Les Paul Finish Checking (natural or not?)

Discussion in 'Gibson Les Pauls' started by ksms, May 22, 2011.

  1. ksms

    ksms Junior Member

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    I recently bought this '99 Les Paul Classic. It has some finish checking, but I can't decide if I think it occurred naturally or if somebody took a can of compressed air to it.

    It appears on both the top and back. It appears more around the knobs and other typical wear spots (ie, where your arm rests, or where your belt or waist touches the back of the guitar most). It looks pretty natural, but I've heard that the tighter pattern, as opposed to long lines is typical of artificial relic'ing via blow dryer & compressed air... just curious, what do you think?

    [​IMG]
     
  2. cme2n

    cme2n Senior Member

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    who cares?? plug that thing into a jcm 800, dime the volume and rock that SOB out....
     
  3. acstorfer

    acstorfer Senior Member

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    Why would someone bother with the back? At the same time, I wouldn't expect that from a late 90's guitar. So ?????????
     
  4. rockstar232007

    rockstar232007 Senior Member

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    Natural. If someone used the "compressed air" method on it, it would look much worse (like breken glass or spiderwebs).

    As was previously mention, just enjoy it. Some people bay BIG money for that!
     
  5. 92Standard

    92Standard Senior Member

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    I don't see how that is possible as I have a 92 Standard that literally doesn't have a mark or hint of checking and that guitar is 7 years newer than. I'm sure they all don't age exactly the same but I don't see how mine is almost 20 years old and shows no checking at all. Unless the laquer they applied in 99 is far different from what they used in 92. I'm no expert but I just don't see how that much checking could happen in 12 years.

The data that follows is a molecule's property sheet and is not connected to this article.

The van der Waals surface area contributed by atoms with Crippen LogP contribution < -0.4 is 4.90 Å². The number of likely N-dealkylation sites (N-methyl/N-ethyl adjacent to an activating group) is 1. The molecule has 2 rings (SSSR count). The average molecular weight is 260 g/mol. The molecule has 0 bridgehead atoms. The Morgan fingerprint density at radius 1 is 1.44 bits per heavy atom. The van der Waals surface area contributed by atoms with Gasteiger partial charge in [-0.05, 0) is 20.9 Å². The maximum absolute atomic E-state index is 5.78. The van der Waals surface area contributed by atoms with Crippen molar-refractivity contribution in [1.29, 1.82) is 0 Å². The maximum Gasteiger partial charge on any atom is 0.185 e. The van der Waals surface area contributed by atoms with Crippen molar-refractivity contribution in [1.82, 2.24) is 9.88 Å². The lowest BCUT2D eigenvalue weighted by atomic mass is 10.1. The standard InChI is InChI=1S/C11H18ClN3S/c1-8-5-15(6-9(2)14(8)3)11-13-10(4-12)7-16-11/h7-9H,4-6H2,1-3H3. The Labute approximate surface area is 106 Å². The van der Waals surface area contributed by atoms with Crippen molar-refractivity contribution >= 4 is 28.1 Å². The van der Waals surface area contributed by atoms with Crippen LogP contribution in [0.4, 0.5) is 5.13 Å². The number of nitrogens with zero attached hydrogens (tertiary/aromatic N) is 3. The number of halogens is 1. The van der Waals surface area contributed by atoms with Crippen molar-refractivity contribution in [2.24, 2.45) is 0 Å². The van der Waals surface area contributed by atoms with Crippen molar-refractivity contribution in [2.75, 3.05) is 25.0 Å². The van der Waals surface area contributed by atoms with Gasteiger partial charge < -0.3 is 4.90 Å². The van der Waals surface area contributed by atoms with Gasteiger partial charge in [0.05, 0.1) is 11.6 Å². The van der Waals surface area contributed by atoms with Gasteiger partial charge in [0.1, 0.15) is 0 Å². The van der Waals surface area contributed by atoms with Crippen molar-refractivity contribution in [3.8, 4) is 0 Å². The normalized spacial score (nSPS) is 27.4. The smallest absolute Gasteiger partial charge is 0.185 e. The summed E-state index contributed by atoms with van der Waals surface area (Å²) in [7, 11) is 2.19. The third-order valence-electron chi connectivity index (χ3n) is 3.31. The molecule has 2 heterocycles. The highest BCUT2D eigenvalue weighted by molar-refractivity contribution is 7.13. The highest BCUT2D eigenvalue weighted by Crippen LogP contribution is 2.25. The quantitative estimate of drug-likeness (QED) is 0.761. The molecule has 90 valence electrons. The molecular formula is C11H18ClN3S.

I have close up pics of mine in my albums if you care to look. Like I said, I could be wrong but it just doesn't seem normal to me.
     
  6. rockstar232007

    rockstar232007 Senior Member

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    Lacquer breaks down over time (solvents gas-off, and organic materials decompose) which causes it to become brittle, which leads to cracking/checking.

    Also, no two finishes are exactly the same. Even if two guitars are sprayed back-to-back with the same batch of lacquer, the finishes will react differently to the environment.
     
  7. rjshare

    rjshare Senior Member

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    could have been caused by:

    poor original application - recoating too quickly for example.
    a poorly executed refinish
    excessive temperature/humidity changes at some point in its life

    the trouble with a used guitar is that you have no way of knowing what it has been subjected to prior to your acquisition of it. whatever has caused it you will either have to learn to love it or do a refinish!
     
  8. TheImmaterial

    TheImmaterial Senior Member

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    Probably got left in the back of a car or a van overnight would be my guess
     
    Kalamazuu likes this.
  9. HOT-BRIT

    HOT-BRIT V.I.P. Member

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    more photos
     
  10. Oranjeaap

    Oranjeaap Senior Member

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    Ive seen worse on 90's les pauls
     
  11. lanniepig

    lanniepig Senior Member

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    I have an '87 Standard and there is absolutely no signs of this on mine. But on the other hand, mine spent most of its life in a case under the original owner's bed. It's almost perfect. Her days of hiding under the bed are over now that she'd mine.
     
  12. spider murphy

    spider murphy Member

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    Is checking present on the neck and headstock as well? Looks like it spent some time in the cold and was brought in and wasn't given time to acclimate before the case was opened.
     
  13. ksms

    ksms Junior Member